ONE OF THE more disquieting things said about the efforts to promote a living wage is that boosting the pay of low-skilled workers from the $4.25 minimum wage to $5 or $6 or $7 an hour would force the marketplace to pay more than these workers are worth.
This is a sad commentary, especially in a country where the average annual compensation for a chief executive of a major corporation increased by 23 percent last year to $4.37 million.Is it possible that these CEOs really are worth an average of $4 million-plus but a cafeteria worker does not deserve $6 an hour? I do not think so. But the marketplace appears ready to tolerate excess at the high end while remaining impossibly stingy at the low end.
The income gap between the no- or low-skilled workers and those at the top will grow as the job structure of this country begins to settle itself after all of the downsizing. That is obvious from several recent economic reports, even though those reports are not necessarily emphasizing that angle.
Politicians and business executives are more eager to concentrate on the good news from these job reports. And that is: While a lot of jobs are being lost, many more are being created, a good number of which pay above average.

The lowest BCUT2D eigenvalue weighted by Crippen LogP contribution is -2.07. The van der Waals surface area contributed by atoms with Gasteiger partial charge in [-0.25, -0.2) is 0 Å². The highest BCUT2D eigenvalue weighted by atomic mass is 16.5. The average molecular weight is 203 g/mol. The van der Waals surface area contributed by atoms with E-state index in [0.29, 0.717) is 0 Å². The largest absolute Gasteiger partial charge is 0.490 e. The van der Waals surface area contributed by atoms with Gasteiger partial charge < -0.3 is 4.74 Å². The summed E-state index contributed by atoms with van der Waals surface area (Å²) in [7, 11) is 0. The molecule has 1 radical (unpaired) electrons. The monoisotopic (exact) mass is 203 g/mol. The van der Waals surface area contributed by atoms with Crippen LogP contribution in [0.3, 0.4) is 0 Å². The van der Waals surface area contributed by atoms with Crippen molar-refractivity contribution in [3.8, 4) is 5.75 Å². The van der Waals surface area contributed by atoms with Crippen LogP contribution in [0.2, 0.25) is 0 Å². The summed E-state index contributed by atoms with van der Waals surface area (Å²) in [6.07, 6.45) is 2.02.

Last month, the White House issued a report by its Council of Economic Advisers that said more than two-thirds of the 8.4 million new jobs created in the United States during the last four years paid better than the median salary of $25,428. The National Association of Manufacturers also said opportunity is being created for workers.
That all sounds good. But consider the second part of the message: Better jobs are being created for skilled workers. So, what about the unskilled ones, the ones whose worth does not lift them above the minimum wage?
"There is a real danger that as training and investment continue to flow principally to the already educated, the already trained, (that) this in itself can be destabilizing and will promote even greater inequality," said Frank Doyle, a retired executive vice president for General Electric. He chaired the panel that put together the report issued by the Committee for Economic Development.
That report presented an upbeat look at the workplace, saying that perhaps all of the worker unease has been exaggerated. But it also said that "the American economy is offering fewer and fewer high-paying jobs and grim long-term prospects for the less skilled."
The solution to these grim prospects needs to begin before workers are out there trying to make a living without skills. Educational systems need to redesign the way they handle students who do not have the ability or desire to attend college. Students should not leave high school without some sort of preparation for the work world. They should have some skill to enable them to earn a living wage, not just a salary.
Companies should rise to the challenge of upgrading their workers' skills. While their first obligation is to stay in business, another one high on the list should be to foster and protect the human assets they have.